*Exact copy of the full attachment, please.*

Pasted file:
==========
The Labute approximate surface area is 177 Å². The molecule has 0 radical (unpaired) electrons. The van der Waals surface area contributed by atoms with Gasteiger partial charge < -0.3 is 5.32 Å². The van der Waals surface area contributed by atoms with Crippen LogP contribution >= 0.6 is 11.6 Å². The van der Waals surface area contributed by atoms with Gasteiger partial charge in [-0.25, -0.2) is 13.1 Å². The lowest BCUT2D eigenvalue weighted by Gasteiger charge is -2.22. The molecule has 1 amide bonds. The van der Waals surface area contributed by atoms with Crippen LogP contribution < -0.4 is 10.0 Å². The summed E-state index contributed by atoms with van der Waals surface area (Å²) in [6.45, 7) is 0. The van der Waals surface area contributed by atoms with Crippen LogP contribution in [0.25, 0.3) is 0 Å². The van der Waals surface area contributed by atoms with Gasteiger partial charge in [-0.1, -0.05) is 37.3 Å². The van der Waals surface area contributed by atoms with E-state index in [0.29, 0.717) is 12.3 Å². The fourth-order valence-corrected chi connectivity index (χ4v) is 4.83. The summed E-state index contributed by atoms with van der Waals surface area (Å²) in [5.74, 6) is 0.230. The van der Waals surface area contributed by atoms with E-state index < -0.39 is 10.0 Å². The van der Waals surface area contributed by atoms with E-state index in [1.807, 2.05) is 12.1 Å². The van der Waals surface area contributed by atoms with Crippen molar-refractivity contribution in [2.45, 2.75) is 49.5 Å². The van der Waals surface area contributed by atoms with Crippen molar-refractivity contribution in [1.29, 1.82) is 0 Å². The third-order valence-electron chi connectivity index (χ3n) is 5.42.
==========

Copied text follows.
The Labute approximate surface area is 177 Å². The molecule has 0 radical (unpaired) electrons. The van der Waals surface area contributed by atoms with Gasteiger partial charge < -0.3 is 5.32 Å². The van der Waals surface area contributed by atoms with Crippen LogP contribution >= 0.6 is 11.6 Å². The van der Waals surface area contributed by atoms with Gasteiger partial charge in [-0.25, -0.2) is 13.1 Å². The lowest BCUT2D eigenvalue weighted by Gasteiger charge is -2.22. The molecule has 1 amide bonds. The van der Waals surface area contributed by atoms with Crippen LogP contribution < -0.4 is 10.0 Å². The summed E-state index contributed by atoms with van der Waals surface area (Å²) in [6.45, 7) is 0. The van der Waals surface area contributed by atoms with Crippen LogP contribution in [0.25, 0.3) is 0 Å². The van der Waals surface area contributed by atoms with Gasteiger partial charge in [-0.1, -0.05) is 37.3 Å². The van der Waals surface area contributed by atoms with E-state index in [0.29, 0.717) is 12.3 Å². The fourth-order valence-corrected chi connectivity index (χ4v) is 4.83. The summed E-state index contributed by atoms with van der Waals surface area (Å²) in [5.74, 6) is 0.230. The van der Waals surface area contributed by atoms with E-state index < -0.39 is 10.0 Å². The van der Waals surface area contributed by atoms with E-state index in [1.807, 2.05) is 12.1 Å². The van der Waals surface area contributed by atoms with Crippen molar-refractivity contribution in [2.45, 2.75) is 49.5 Å². The van der Waals surface area contributed by atoms with Crippen molar-refractivity contribution in [1.29, 1.82) is 0 Å². The third-order valence-electron chi connectivity index (χ3n) is 5.42.